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During the last months I have had the privilege of participating in Berlin in the adaptation of the policies and processes of several companies to the new General Regulation of Data Protection (GDPR). I have seen the debates inside the companies and the constant tug-of-war between the marketing, legal, technical and commercial departments.

by
DIEGO MALDONADO ROSAS

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During the last months I have had the privilege of participating in Berlin in the adaptation of the policies and processes of several companies to the new General Regulation of Data Protection (GDPR). I have seen the debates inside the companies and the constant tug-of-war between the marketing, legal, technical and commercial departments.

It has not been a peaceful issue, each area always has its objectives and they do not always coincide: marketing will tend to believe that there is always a “legitimate interest” that justifies sending mail without prior consent to mailing lists acquired from third parties, the commercial area may think that the consent granted by interested in the purchase of a product extends to receive offers for other different products, the IT department will claim that it is not possible to offer the website without cookies or that this or that change by not being in the roadmap it should be postponed until 2020, and the legal area will not be able to avoid requiring all the previous ones not to move only one finger without the approval of the, possibly not yet designated, data protection officer.

Decisions in one direction or another can have millions of consequences, either because a strict implementation of the standard limits the scope of action and thereby the return of the company, or because interpreting the standard in a careless and extremely flexible manner may entail fines of up to 4% of the annual world income, or 20 million Euros (whichever is the higher figure).

The paradigm shift is clear. The processing of personal data is now an activity that will only be allowed when it is framed within any of the six legal conditions to do so. That is, we went from a permissive system with limitations, to a restrictive system, but with exceptions.

The six conditions for the treatment of personal data are:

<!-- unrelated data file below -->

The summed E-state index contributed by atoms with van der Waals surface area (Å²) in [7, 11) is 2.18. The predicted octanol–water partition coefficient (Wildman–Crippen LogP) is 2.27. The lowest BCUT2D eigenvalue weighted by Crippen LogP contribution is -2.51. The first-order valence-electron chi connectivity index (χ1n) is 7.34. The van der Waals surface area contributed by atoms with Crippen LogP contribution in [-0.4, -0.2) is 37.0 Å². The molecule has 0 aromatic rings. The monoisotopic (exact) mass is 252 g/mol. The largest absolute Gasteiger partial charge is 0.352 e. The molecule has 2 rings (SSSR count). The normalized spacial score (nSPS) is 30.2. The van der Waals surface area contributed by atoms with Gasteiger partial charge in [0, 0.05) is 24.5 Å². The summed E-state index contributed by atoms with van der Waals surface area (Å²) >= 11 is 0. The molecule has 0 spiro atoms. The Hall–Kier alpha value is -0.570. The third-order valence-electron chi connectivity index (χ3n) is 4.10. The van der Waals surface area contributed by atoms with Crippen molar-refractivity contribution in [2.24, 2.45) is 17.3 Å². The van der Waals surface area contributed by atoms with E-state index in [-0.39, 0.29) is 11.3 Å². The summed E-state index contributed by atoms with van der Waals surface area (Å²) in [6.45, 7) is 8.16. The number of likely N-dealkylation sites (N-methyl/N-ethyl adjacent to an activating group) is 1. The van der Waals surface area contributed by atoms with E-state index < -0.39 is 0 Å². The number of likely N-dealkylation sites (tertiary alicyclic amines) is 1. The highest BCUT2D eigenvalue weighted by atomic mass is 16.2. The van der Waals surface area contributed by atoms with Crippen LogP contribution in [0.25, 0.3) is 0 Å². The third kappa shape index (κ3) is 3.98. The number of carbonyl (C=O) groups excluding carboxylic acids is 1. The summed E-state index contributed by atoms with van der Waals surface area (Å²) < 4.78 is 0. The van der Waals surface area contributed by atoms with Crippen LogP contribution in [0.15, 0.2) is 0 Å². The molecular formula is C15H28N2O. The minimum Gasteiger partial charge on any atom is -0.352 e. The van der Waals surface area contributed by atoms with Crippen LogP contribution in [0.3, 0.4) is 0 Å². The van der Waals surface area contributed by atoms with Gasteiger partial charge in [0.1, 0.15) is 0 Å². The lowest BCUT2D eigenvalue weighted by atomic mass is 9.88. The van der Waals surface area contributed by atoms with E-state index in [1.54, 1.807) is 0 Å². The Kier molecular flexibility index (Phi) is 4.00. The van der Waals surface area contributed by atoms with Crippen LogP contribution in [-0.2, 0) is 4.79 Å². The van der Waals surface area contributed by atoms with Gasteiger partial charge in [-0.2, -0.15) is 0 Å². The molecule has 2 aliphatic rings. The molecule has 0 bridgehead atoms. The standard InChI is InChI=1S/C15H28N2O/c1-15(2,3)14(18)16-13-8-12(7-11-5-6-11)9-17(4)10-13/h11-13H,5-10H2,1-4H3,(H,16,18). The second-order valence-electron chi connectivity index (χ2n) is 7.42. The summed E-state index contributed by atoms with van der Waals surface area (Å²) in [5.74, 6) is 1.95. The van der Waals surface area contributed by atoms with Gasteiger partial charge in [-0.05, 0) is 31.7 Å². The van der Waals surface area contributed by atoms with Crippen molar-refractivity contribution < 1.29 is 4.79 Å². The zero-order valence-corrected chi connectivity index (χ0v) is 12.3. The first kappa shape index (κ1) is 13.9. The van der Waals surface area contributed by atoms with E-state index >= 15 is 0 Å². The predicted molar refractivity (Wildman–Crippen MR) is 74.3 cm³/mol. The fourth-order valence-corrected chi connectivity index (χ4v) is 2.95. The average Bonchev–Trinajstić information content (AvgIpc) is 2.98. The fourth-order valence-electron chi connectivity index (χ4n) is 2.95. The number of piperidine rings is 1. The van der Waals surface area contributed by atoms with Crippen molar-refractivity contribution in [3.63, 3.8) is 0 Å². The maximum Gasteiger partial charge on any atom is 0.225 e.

a) the consent of the interested party for the processing of their personal data for one or more specific purposes;

b) the treatment is necessary for the execution of a contract in which the interested party is a party or for the application at the latter’s request of pre-contractual measures;

c) the treatment is necessary for compliance with a legal obligation applicable to the controller;

d) the treatment is necessary to protect the vital interests of the interested party or another natural person;

e) the treatment is necessary for the fulfillment of a mission carried out in the public interest or in the exercise of public powers conferred on the controller;

f) the treatment is necessary for the satisfaction of legitimate interests pursued by the data controller or by a third party, provided that the interests or fundamental rights and freedoms of the data subject requiring the protection of personal data, in particular, do not prevail over such interests. when the interested party is a child.

The standard also contemplates a series of restrictions and limitations on the transfer of personal data to territories outside the Union to countries that have not been considered as adequate protection providers by the European Commission.

Within Latin America, only Argentina and Uruguay have been favorably recognized. In this way, European data transfers to other Latin American countries, including Chile, should be transferred only when the company is able to demonstrate that:

1. The data processing is framed within at least one of the six conditions mentioned. Example: the explicit consent of the interested party

2. The data processing provides adequate guarantees and provided that the interested parties have enforceable rights and effective legal actions. Example: The existence of a contract with standard clauses approved by the European Commission. (listed in article 46)

The following questions should then be asked:

    Does your company in Chile hold personal data of residents in the territory of the European Union?
    Can you frame yourself within any of the hypotheses of legal bases for the licit treatment of data?
    Does this treatment offer the adequate guarantees required by the Regulation in Article 46?

Demonstrating compliance with these conditions is not always evident and will depend on the type of personal data in question, the purpose of said treatment, and the context in which it is framed. I regret to inform you that the larger the company, the more complex the analysis will be. But I assure you it is an entertaining task.

Diego Alberto Maldonado Rosas

Lawyer, Puc Chile

Picture by Frank Buschman smeders.nl

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